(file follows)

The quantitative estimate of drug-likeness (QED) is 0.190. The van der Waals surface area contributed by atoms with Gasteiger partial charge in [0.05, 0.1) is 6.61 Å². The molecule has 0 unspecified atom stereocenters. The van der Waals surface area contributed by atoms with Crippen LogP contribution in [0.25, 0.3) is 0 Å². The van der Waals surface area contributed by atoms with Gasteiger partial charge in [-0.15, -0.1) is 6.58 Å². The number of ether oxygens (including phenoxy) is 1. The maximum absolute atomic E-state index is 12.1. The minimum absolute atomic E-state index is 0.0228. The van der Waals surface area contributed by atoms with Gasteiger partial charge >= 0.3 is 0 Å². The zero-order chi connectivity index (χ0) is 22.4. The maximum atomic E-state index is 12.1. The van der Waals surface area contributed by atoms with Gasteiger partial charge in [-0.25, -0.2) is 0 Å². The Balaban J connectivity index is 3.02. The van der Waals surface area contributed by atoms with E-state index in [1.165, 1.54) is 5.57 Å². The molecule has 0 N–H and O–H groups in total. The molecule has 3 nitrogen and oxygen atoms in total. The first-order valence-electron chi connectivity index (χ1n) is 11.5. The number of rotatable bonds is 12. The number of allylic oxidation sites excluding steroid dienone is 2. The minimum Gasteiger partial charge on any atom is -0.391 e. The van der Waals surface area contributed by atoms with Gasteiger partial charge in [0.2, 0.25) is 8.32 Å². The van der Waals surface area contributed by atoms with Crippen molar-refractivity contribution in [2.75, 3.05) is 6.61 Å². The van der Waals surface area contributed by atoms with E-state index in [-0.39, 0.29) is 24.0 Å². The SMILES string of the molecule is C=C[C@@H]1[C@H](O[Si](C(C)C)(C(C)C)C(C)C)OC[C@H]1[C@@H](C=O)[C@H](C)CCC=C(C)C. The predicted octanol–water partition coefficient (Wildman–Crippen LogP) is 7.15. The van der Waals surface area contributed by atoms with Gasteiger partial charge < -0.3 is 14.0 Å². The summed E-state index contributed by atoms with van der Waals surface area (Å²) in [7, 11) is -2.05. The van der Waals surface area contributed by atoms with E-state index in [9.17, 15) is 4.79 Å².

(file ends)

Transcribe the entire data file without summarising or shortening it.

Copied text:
The quantitative estimate of drug-likeness (QED) is 0.190. The van der Waals surface area contributed by atoms with Gasteiger partial charge in [0.05, 0.1) is 6.61 Å². The molecule has 0 unspecified atom stereocenters. The van der Waals surface area contributed by atoms with Crippen LogP contribution in [0.25, 0.3) is 0 Å². The van der Waals surface area contributed by atoms with Gasteiger partial charge in [-0.15, -0.1) is 6.58 Å². The number of ether oxygens (including phenoxy) is 1. The maximum absolute atomic E-state index is 12.1. The minimum absolute atomic E-state index is 0.0228. The van der Waals surface area contributed by atoms with Gasteiger partial charge >= 0.3 is 0 Å². The zero-order chi connectivity index (χ0) is 22.4. The maximum atomic E-state index is 12.1. The van der Waals surface area contributed by atoms with Gasteiger partial charge in [-0.25, -0.2) is 0 Å². The Balaban J connectivity index is 3.02. The van der Waals surface area contributed by atoms with E-state index in [1.165, 1.54) is 5.57 Å². The molecule has 0 N–H and O–H groups in total. The molecule has 3 nitrogen and oxygen atoms in total. The first-order valence-electron chi connectivity index (χ1n) is 11.5. The number of rotatable bonds is 12. The number of allylic oxidation sites excluding steroid dienone is 2. The minimum Gasteiger partial charge on any atom is -0.391 e. The van der Waals surface area contributed by atoms with Gasteiger partial charge in [0.2, 0.25) is 8.32 Å². The van der Waals surface area contributed by atoms with Crippen molar-refractivity contribution in [2.75, 3.05) is 6.61 Å². The van der Waals surface area contributed by atoms with E-state index in [-0.39, 0.29) is 24.0 Å². The SMILES string of the molecule is C=C[C@@H]1[C@H](O[Si](C(C)C)(C(C)C)C(C)C)OC[C@H]1[C@@H](C=O)[C@H](C)CCC=C(C)C. The predicted octanol–water partition coefficient (Wildman–Crippen LogP) is 7.15. The van der Waals surface area contributed by atoms with Gasteiger partial charge < -0.3 is 14.0 Å². The summed E-state index contributed by atoms with van der Waals surface area (Å²) in [7, 11) is -2.05. The van der Waals surface area contributed by atoms with E-state index in [9.17, 15) is 4.79 Å².